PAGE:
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Home » Sunday » Art

Dutch painter draws on China for passion

WHEN Peter Riezebos first came to Shanghai in 2009, the city won his heart immediately with its vibrant environment, cultural heritage, rapid development and energetic people.

The artist, who was in the city for an exchange program for his academic studies of communication science and psychology, stayed for five months, then came back to the city for a short time every year after that. He eventually settled down in Shanghai in November, 2014.

He started studying for a PhD at the East China Normal University of educational technology and specialized in optimizing creativity in classroom. At the same time, he was provided a studio by the university to paint in the evenings, so that he can continue his artistic career, which he started back in his home country, the Netherlands.

Riezebos’ recent exhibition in collaboration with art agency Artgogo “Peter Riezebos — Chinese Artifacts” at the Shanghai Duolun Museum of Modern Art, is a record of his life in Shanghai and how the city and China have influenced him, both in his personal and artistic life.

The 40 paintings on display are all typical Riezebos style: a reinterpretation of neo-expressionism, which is very bold and very expressionist.

“I try to set myself free in the paintings,” said the 37-year-old artist. His art is a medium for him to communicate with the audience and the world about almost everything in his life: what he has learned, what he experienced in various places, what he is interested in, as well as social issues such as consumptionism and social dominance.

So the themes of his paintings vary throughout the exhibition.

In the painting “Cigar Smokers,” Riezebos captures a relaxing moment of a friend and himself smoking cigars after a nice dinner and some wine.

In “Dominant,” he illustrates social relationships with four figures: the dominant personality, the semi-suppressed and fully suppressed, as well as the bystander.

For more abstract subjects, like “The Concept of Creativity,” Riezebos poured out what came to an artist’s mind when he was asked the question: what is creativity?

“It’s very easy to paint a car, a house or a woman. But how do you paint a concept? What I basically did was that everything in my brain at the same time, I just paint on it,” explained Riezebos. So on the linen of 2 by 6 meters, people can find a cartoon dinosaur, a phone ringing, a cherry, a naked lady, a rocket, a face with paper mask, arrows, an ice cream, another big face, chess games and other elements that are “in all directions, with no connections to each other, going from very dark colors to light colors.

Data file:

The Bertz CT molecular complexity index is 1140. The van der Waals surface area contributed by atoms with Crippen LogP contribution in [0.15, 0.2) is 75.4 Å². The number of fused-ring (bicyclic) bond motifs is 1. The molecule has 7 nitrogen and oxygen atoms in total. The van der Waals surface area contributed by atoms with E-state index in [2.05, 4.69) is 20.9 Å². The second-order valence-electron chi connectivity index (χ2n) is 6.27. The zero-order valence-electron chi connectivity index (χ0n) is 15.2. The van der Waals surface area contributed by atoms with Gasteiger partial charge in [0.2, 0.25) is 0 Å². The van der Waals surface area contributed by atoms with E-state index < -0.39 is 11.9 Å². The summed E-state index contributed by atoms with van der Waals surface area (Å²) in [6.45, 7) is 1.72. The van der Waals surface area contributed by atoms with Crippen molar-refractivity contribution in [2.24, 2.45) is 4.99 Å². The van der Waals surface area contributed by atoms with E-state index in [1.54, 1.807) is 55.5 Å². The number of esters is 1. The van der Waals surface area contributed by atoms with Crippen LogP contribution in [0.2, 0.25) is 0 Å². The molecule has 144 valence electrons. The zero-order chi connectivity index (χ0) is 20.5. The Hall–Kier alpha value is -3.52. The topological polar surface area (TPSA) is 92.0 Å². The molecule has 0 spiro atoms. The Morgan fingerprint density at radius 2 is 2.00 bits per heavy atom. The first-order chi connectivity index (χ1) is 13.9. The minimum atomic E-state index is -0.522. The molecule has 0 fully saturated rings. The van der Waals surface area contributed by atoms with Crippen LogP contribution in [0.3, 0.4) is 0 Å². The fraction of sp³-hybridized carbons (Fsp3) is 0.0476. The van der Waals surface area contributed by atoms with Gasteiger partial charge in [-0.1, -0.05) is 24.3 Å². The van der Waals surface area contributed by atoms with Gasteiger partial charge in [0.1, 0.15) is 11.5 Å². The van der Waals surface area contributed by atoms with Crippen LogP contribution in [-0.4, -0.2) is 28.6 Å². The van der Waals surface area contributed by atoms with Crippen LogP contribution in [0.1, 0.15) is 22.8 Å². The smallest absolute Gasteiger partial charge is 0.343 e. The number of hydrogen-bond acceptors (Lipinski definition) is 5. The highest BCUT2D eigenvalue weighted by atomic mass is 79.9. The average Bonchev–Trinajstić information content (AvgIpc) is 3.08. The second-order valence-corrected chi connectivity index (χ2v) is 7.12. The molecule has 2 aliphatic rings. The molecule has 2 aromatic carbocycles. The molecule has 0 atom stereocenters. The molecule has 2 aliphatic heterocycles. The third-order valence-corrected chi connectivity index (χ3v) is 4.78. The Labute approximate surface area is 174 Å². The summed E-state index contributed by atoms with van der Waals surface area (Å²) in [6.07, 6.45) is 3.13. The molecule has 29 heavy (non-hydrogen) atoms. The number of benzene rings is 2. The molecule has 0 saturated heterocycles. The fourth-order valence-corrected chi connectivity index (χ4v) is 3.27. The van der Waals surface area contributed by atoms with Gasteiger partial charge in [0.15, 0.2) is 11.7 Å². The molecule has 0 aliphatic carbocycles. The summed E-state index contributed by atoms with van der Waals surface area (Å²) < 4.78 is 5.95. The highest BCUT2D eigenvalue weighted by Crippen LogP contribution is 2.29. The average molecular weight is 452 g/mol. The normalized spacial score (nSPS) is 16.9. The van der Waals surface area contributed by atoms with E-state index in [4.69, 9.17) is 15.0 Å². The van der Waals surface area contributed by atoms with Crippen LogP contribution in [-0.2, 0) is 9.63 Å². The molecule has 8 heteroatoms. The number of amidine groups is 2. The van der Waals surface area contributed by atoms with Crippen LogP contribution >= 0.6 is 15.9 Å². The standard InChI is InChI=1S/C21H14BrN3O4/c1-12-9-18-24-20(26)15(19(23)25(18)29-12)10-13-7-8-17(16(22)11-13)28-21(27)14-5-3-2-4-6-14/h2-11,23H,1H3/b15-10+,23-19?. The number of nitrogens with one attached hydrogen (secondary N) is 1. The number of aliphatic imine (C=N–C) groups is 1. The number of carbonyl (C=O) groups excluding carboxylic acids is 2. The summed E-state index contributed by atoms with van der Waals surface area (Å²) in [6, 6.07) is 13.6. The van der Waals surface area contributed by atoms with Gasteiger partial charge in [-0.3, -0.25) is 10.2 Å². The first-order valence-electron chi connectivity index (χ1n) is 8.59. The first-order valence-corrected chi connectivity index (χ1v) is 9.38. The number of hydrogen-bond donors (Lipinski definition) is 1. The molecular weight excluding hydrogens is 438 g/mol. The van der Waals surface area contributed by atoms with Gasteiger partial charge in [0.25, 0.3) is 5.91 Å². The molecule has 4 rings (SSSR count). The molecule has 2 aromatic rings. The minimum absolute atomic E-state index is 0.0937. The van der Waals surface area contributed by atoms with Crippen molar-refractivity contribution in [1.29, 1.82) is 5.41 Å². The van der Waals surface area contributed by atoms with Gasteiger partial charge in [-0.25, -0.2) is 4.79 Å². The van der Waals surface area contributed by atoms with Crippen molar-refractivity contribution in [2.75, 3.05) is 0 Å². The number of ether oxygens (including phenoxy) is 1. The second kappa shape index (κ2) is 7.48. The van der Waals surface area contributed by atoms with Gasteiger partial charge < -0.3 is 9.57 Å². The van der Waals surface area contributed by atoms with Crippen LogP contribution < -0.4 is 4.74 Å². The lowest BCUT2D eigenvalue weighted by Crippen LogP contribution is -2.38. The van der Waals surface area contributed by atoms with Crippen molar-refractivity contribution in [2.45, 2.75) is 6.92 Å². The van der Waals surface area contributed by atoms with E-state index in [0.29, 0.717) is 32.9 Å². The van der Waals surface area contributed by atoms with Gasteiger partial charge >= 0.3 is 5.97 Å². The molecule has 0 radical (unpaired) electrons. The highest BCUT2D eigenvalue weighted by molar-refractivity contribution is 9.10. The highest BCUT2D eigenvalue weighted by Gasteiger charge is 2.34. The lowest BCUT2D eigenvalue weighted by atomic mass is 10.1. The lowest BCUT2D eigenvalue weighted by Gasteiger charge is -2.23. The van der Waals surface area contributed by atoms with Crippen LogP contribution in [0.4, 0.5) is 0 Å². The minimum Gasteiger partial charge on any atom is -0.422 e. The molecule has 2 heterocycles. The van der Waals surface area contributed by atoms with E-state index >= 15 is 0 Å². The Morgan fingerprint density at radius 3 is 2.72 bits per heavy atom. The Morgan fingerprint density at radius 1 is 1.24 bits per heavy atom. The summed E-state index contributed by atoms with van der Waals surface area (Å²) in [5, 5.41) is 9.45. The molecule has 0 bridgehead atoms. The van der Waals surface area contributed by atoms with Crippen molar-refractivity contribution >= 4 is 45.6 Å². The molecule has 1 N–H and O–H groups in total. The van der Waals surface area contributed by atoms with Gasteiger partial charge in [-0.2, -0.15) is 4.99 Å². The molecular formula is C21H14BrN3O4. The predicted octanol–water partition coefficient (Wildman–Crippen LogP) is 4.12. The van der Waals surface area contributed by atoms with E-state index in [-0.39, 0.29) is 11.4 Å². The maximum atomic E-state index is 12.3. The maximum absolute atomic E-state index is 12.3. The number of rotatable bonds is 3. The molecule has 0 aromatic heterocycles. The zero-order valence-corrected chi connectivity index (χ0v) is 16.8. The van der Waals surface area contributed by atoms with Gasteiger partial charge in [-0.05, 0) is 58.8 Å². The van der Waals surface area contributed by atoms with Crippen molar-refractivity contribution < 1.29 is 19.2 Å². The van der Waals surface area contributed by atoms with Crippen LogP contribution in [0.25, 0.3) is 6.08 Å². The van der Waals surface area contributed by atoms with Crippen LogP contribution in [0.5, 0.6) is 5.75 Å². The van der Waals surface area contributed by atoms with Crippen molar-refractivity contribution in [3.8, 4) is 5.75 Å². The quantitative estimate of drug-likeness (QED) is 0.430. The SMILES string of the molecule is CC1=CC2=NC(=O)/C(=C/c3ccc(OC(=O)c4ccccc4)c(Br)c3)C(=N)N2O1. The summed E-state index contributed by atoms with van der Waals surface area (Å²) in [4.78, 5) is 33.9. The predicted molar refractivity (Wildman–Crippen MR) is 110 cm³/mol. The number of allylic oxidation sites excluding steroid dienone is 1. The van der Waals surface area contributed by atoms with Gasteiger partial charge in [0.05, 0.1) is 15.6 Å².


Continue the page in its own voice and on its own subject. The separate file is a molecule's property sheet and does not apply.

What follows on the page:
“This is what creativity is: it embodies everything. That’s a reflection of what it could be.”

China has played a big role in his art since 2014. Riezebos started to include Chinese characters and calligraphy as part of his creations after coming to China.

His interpretation of the famous Chinese heroic figure Monkey King was shown in an installation work — “Mountain” — of 23 paintings in the public square in Xintiandi last year, the Year of the Monkey.

As the Monkey King is the hero of the Chinese classic novel “Journey to the West,” he loved to call his own personal experience a “Journey to the East.”

This year, the Year of the Rooster, he also created a series of paintings for roosters as his tribute to Chinese culture.

The artist says he has never lacked inspiration. His major issue is that his painting cannot keep pace with his mind. So, he normally starts at least five paintings at the same time, all with totally different subjects.

“I was just very inspired by walking on the streets and meeting all the people, eating all kinds of different food and enjoying the environment,” Riezebos said. “I was very bad at school because I had to sit still and be passive.”

But being too active and energetic has became a good thing for him as an artist. He normally paints 16 hours a day, seven days a week: “You need to be a little bit crazy. Maybe I am, a little bit. But I don’t care.

“But every painting is a struggle. You know 70 to 80 percent about what you are going to paint before getting started, but you can’t visualize 100 percent.

“So I need to look and look, sometimes walk away from a painting for a few days.”

His productivity has helped him succeed in many exhibitions throughout the years. His works were seen at the World Trade Center Amsterdam solo show “In My Mind” from June to August 2015, the Van Schaik & Van Schaik gallery solo “Existential Lines,” in February 2016, and in the Zeist gallery in the Netherlands and Shanghai’s United Art Space in M50 in February 2016.

Riezebos loves to do live painting in front of an audience, which he does often. A signature part of every exhibition opening is a live painting. He paints with his usual acrylics and oils, spraying at fast speed.

He has also done live painting on various surfaces such as a piano, a Buick sedan and doors he found in the garbage.

“It’s very important to make sure that you interact with your audience,” he said. “You not only create something and put it out there, you also want to connect with the people on a personal level.

“I want to be fully transparent. My style and how I paint is just out there. If there is anyone who wants to copy from me, then go ahead, I don’t care,” he shrugs.

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